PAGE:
Imagine an ordinary day in the 90′s. You walk into your local videogame store and amongst all the Triple-A titles that appear to be receiving all the limelight; you spot a title with a unusual name and Cloud Strife on the cover. After numerous attempts at trying to pronounce the title and a quick read of the back cover, you realise that what you have in your hands is a fighting game. But this isn’t just any fighting game. No, this is a fighting game with the inclusion of the main cast of Final Fantasy VII. Cloud Strife going toe to toe with Sephiroth, Tekken style? Sold!
For those that might have missed it, Ehrgeiz (pronounced “Air-Gaits” for those of you who are stumbling) is a relatively unknown fighting game released back in 1998. Originally developed by Dreamfactory for arcades, the game was later ported to the original PlayStation by Square Co. Ehrgeiz is known mostly for its inclusion of Final Fantasy VII characters as playable fighters; a feat that would clearly do no harm. While the original arcade release was fairly limited, the game understandably made headlines for including both Cloud Strife and Sephiroth as unlockable characters. Once Square caught onto the fact that this concept could create pools of money, they decided to sweeten the pot and throw the majority of the FF7 cast into the port as well.
Let’s set one thing straight, right off the bat; Ehrgeiz is an truly appalling fighting game. Utilising a ‘free roaming’ fighting system, the game allows players to control their combatant in a complete 360 degree movement (think Power Stone, but extremely flawed). With this ‘unconventional’ system and a FF7 cameo, one could be forgiven for thinking the game could have set itself apart amongst the mass of Tekken and Street Fighter clones at the time. Unfortunately though, the novelty wears off fairly quickly, as you begin to realise the lack of any real depth, with only two main game modes besides Arcade and mindless button mashing combat.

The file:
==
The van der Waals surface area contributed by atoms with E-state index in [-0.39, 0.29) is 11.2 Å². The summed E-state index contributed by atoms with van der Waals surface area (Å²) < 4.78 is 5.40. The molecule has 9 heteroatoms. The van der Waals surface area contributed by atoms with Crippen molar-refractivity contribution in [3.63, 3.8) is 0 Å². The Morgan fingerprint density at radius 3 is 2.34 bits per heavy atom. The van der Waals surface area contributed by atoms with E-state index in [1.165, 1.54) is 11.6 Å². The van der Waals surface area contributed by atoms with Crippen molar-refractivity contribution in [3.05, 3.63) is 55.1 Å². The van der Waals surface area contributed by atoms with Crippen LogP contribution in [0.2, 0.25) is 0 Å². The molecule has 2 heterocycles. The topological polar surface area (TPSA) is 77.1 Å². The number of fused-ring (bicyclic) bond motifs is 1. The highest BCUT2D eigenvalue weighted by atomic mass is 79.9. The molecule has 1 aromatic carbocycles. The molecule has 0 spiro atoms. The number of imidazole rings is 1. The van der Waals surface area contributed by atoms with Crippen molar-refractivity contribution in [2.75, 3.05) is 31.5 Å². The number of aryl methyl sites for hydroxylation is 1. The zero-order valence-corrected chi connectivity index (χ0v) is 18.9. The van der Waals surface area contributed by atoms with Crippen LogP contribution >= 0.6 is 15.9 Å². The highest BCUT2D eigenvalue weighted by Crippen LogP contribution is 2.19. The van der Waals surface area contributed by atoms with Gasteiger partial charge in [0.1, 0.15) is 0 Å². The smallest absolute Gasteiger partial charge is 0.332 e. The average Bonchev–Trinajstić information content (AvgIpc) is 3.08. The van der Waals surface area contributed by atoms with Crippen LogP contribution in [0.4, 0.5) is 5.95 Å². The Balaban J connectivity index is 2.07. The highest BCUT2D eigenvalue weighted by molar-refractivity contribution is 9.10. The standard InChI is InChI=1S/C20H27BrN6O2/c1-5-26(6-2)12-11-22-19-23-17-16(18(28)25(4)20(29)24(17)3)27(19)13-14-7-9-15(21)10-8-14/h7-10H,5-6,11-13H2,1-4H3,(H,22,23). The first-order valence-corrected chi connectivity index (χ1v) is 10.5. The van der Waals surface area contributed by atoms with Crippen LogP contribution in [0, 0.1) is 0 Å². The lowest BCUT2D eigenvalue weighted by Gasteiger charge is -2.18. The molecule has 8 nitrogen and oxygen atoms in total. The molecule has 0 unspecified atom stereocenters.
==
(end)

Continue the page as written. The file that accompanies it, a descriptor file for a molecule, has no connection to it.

Thankfully, DreamFactory decided to include an extra feature called Quest Mode; where the real beauty of Ehrgeiz lies. Taking the action RPG ‘hack & slash’ route, your player is dropped into a mysterious town, tasked with finding artifacts deep within the local dungeon. From there you have your usual dungeon crawler over-world, filled with cookie cutter NPCs, a character development system to level up and of course, lots & lots of loot.
Quest Mode is unexpectedly a blast to play and is a lot deeper than its fighting counterpart. With randomly generated dungeons spanning miles, an extensive amount of loot and forgery combinations and an increasingly challenging level system; Quest Mode will definitely keep you hooked. Your routine play-through doesn’t stray too far from your run-of-the-mill action RPG crawler, but it doesn’t need to. After all, if it ain’t broke, don’t fix it? Enter the dungeon, slay a handful foes, stash the loot, get back to town, sell the loot – rise and repeat. Ehergeiz does mix it up by only having one town hub and one dungeon throughout the entire game, but don’t let that dishearten you. This isn’t your 3-4 level Diablo dungeon here, but instead one going down over 20 levels deep; each more painstakingly difficult than the last. This choice of a single dungeon spanning multiple levels adds a ‘risk for reward’ gameplay style that forces you to re-think your descent. Should you risk pushing on forward in hope of better loot (which in turns makes it increasingly difficult to return to the over-world) or return to the town to restock? It’s this simple formula that makes Ehregiz’s Quest Mode extremely addictive.
Totally unaware of the existence of this mode, or even the game itself before purchasing it, Quest Mode is a much welcomed surprise; especially after the bad aftertaste of the fighting mode. Yes, there is a story that deals with why you’re conquering the dungeon (told through slabs of text), but it shouldn’t be the reason why you’re playing it. Even by today’s standards, Ehrgeiz’s Quest Mode is simply one of the most enjoyable & accessible dungeon crawlers you’ll come across on a console; despite it also being one of the most obscure features to implement into a fighting game.
Square’s decision to throw the cast of Final Fantasy VII into Ehrgeiz was a good one, despite it being totally unnecessary. If it wasn’t for my inner fanboy spotting Cloud on the cover, no doubt the game would have remained on its store shelf. A big mistake considering how much fun there is to be had with Quest Mode. In a world where reviews make or break a video games’ success, Ehrgeiz is one of the only game I bought completely oblivious to opinion. Taking a game home, having no idea what to expect, only to find out that it rocks. No other title has had the same effect on me.